Gleanings in 1 Samuel [7]

dagonThe Lord Defends His Honor (1 Samuel 5)

I have been considering the book of 1st Samuel. 

The opening chapters set the scene of a people improperly worshipping God because the leadership was corrupt.  True to His promise, if Israel dishonors God, He will curse them.   God is a covenant keeping God and that includes bringing the judgment the covenant required.

This God did when He brought the Philistines to war against Israel.  During a set of battles, Israel is beaten and after they regroup, they foolishly bring out the Ark of God to force God’s hand to fight the Philistines.

But God abandoned them to utter defeat, and in a sense, gave Himself over to self-imposed exile by allowing the Philistines to capture the Ark, the Mercy Seat.  This is something God does alone.  Only He is sovereign over all the events transpiring.

However, just like the LORD acted in judgment against the religious establishment of Israel who displayed contempt for Him and His covenant, so too we see His judgment against the Philistine religious establishment that attempts to ridicule Him. His hand is against them as it was against Israel.

The phrase “Hand of the LORD” speaks of ability, power, presence, and authority.  Throughout Scripture when connected with God, the phrase speaks of how God has sovereign authority  to either favor or curse. 

The narrator tells how the “Hand of the Lord” was against the Philistines in three ways:

I) God’s Hand against Dagon (5:1-5)

Israel had justly been handed defeat by God to the Philistines.  But to the Philistines, the capture of the Ark means a defeat of Israel’s God, for the Mercy Seat equates an idol in their minds that represented the God of Israel.

After they capture the Ark they take it to Ashdod, one of the 5 major Philistine cities and place it in the temple of Dagon where it will be housed as a war trophy representing how their god defeated YHWH.

Dagon was an ancient Mesopotamian deity that was revered among the Phoenicians, Amorites, and even the Babylonians.  He was represented as something of a merman, head of a fish with the body of a man.  He was the god who gave grain and sent rain for crops.

This “war trophy” is placed before the massive idol of Dagon.  This was a common practice when a king or gods were defeated.  For example, Judges 1 tells how Adoni-Bezek would do this to those men he defeated.  Samson was treated in this fashion in Judges 16, and Nebuchadnezzar did this to the kings of Israel.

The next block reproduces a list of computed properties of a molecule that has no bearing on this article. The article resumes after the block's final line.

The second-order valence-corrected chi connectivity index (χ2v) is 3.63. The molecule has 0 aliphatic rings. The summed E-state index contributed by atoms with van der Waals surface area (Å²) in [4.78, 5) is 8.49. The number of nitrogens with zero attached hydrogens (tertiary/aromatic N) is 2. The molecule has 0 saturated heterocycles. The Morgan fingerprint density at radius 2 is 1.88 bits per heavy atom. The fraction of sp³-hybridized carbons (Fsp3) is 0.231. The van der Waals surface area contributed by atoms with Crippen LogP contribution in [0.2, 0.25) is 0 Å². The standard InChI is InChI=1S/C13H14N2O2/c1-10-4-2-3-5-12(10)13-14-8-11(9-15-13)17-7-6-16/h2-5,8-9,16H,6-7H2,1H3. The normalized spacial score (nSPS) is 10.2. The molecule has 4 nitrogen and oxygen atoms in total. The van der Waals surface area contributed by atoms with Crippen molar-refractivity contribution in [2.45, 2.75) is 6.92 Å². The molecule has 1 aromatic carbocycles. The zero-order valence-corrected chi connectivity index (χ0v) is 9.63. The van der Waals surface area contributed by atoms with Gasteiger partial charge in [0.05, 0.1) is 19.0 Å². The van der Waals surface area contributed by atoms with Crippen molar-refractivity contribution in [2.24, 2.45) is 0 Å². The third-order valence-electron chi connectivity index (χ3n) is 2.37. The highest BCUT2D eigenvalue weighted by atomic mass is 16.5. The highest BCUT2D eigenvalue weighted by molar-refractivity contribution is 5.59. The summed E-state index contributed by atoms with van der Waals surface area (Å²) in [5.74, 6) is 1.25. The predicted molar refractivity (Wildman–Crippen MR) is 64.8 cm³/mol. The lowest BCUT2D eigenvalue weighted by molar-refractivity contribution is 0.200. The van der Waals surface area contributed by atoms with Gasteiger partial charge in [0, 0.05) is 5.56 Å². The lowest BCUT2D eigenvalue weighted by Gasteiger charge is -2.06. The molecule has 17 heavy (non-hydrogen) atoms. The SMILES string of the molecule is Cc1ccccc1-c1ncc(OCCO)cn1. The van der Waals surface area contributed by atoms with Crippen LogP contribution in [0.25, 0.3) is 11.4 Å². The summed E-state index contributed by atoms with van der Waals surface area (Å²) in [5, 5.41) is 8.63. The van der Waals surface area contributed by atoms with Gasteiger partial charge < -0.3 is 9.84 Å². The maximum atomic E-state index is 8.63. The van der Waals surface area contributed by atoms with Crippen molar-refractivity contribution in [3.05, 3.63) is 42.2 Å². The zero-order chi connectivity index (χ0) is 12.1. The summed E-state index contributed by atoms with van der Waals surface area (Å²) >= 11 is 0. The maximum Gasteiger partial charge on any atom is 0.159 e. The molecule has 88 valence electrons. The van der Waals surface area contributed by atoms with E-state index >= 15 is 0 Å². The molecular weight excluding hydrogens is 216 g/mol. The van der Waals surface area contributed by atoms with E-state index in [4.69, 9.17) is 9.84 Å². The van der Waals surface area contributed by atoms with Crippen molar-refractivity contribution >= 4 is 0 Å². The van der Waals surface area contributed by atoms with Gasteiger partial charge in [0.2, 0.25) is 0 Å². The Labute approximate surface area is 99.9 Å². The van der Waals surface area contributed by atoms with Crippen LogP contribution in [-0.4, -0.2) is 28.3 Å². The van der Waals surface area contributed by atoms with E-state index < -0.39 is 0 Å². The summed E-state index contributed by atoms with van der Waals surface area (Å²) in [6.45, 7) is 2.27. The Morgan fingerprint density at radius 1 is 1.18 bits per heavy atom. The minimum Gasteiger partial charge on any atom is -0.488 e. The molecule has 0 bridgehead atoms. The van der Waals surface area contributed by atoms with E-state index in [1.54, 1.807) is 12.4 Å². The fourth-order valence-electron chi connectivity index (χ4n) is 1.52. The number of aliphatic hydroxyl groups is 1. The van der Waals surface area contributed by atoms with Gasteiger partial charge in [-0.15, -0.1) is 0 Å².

However, something happened.  Coming in the next day, the priests of the temple discover the massive statue fallen down before the Ark.  It was a rather large stone statue, so it was clear something miraculous happened. 

The people set it back up.  Notice how “they” had to set it back up.  In other words, Dagon couldn’t get back up himself.  But the next day when they come in, they find the idol with its head and hands severed and laying on the threshold of the temple.  The decapitation and mutilation of the idol signifies a military style execution (similar to what happens to Saul at the end of 1 Samuel).  Thus, YHWH has judged the fake god and religious system of the Philistines. 

II). God Hand Against the People (5:6, 7)

After God defeats and humiliates the Philistines false god, the text says His hand was heavy against the people.  He struck them with tumors.  It is unclear what those “tumors” were.  The original KJV translates the word as “emrods,” and some have suggested they are hemorrhoids or some other sexually transmitted disease.  It could also be a black plague type disease knowing later that images of mice are returned with the ark when it is sent back to Israel, (6). 

God’s judgment was falling upon the Philistines in which He was bringing the covenant curses upon them (Deut. 28:27). 

III) God’s Hand Against the Nation (5:8-12)

God’s judgment against the Philistines in Ashdod begins a panic.  They want to send it away.  The tone with the words here is similar to how the Egyptians in Exodus 12:33 who wanted to send out Israel with haste.

The people of Ashdod then escalate God’s judgment among the whole Philistine nation by sending the Ark away to Gath, thus bringing the plague to them.  Judgment is upon all the people.  Men, women, and children.  Rich and poor, small and great.  No one is “spared.”  Judgment comes upon all equally.  Those who did not die were stricken with the tumors (emrods) and their cry went up into heaven. 

In spite of Israel corrupt disobedience and arrogance, God weakened their enemy by destroying them Himself.  He had to be the one who defends His own honor. 

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